"One who performs his duty without attachment, surrendering the results unto the Supreme Lord, is unaffected by sinful action, as the lotus leaf is untouched by water." Bhagavad Gita 5.10

While the white lotus is associated with Saraswati, the pink is associated with Lakshmi. Krishna's complexion is often compared to the blue lotus. The Blue Water lily is also called Krishna Kamal in Hindi. Because of the color the blue lotus is associated with both Draupadi and the Great Goddess (Durga).  

Jasmine | Yuthikā | यूथिका | Jasminum auriculatum/molle

In contrast, the jasmine does not hold such a complex place in the Hindu imaginary. However, it is a deeply popular flower with a potent and pleasing smell. Many Indian women wear garlands of Jasmine flowers in their hair. The small white star-shaped flowers are picked at night when the aroma is most intense, so that the delicate aroma will not evaporate in the sun.
Jasmine is indigenous to the foot hills of Himalayas and plains of Ganges. It is sacred to Vishnu and are used as votive offerings in religious ceremonies.

Yajna & Puja in the Mahabharata

In the epic Sanskrit poem, yajnas are central to the framing of the story. Not only does the frame narrative begin as holy men are sitting and chatting at a 'snake sacrifice' but the Pandava story it self is bracketed by two Vedic yajnas:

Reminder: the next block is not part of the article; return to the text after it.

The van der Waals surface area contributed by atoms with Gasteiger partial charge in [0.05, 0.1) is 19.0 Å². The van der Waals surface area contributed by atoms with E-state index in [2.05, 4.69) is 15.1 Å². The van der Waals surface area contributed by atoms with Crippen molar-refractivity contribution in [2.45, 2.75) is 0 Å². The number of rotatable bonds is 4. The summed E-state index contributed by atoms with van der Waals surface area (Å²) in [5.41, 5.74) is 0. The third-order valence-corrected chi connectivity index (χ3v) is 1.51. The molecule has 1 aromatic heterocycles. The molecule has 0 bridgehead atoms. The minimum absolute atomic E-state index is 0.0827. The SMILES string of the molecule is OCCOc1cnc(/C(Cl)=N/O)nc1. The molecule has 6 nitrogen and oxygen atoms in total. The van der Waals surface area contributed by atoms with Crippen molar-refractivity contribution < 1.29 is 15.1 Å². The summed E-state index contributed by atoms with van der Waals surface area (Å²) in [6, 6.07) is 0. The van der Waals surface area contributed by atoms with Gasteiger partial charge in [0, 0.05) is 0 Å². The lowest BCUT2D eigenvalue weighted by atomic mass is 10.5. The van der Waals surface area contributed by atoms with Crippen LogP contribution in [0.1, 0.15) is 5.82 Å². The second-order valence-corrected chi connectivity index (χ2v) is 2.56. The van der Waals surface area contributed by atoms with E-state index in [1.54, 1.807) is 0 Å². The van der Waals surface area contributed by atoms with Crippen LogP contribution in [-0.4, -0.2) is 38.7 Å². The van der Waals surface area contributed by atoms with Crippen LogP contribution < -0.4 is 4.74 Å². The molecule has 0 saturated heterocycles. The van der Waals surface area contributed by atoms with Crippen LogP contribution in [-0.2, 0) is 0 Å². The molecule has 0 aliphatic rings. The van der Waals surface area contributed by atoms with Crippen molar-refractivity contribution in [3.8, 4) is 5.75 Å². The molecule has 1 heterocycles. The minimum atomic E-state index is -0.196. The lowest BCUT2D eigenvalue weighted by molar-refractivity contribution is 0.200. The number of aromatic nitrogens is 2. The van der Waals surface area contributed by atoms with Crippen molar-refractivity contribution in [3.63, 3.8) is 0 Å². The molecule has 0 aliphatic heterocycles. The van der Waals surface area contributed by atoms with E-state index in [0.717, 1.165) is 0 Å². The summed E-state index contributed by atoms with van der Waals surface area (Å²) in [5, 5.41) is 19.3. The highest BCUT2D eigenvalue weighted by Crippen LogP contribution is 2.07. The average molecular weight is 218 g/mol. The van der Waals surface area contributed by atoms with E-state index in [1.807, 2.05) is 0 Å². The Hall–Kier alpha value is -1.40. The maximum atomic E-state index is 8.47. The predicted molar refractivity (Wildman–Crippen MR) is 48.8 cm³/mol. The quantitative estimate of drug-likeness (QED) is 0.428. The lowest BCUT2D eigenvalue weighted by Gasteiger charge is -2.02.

The Rajasuya (Royal consecration) is an elaborate Vedic ritual, lasting almost two years. Only a ksatriya, or man from the warrior caste, can prefer it as it is the means by which the sacrificer becomes king. The Rajasuya affirms the king's sovereignty over his realm and its inhabitants. There are many sequences in this ritual, including a dicing match. Yudhisthira performs the Rajasuya in the Sabha parvan, or Book of the Assembly, and sits down to a dice game with Shakuni. In the performance traditions sampled here there is a Kathakali play that revolves around the Rajasuya.

The Ashvamedha (Horse sacrifice) is another elaborate Vedic ritual. It can only be initiated by a strong king, its purpose being to extend and substantiate his power. First the king releases a stallion, which escorted by the king's army, is allowed to roam freely for a year across neighboring territories. Any challengers to the horse are defeated by the army. Upon the horse's return, the king undergoes a three-day consecration, at the climax of which the stallion is killed. The chief queen then stimulates copulation with the beast, following which the horse was dismembered and portions offered up to the Gods. After the war, Yudhisthira performs this yajna to atone for the war and consolidate his grandson Parikshita's empire. Arjuna travels with the stallion and meets many new kings. In the performance traditions sampled in Maha Multipedia, Yakshagana features episodes from the Ashvamedha ritual extensively.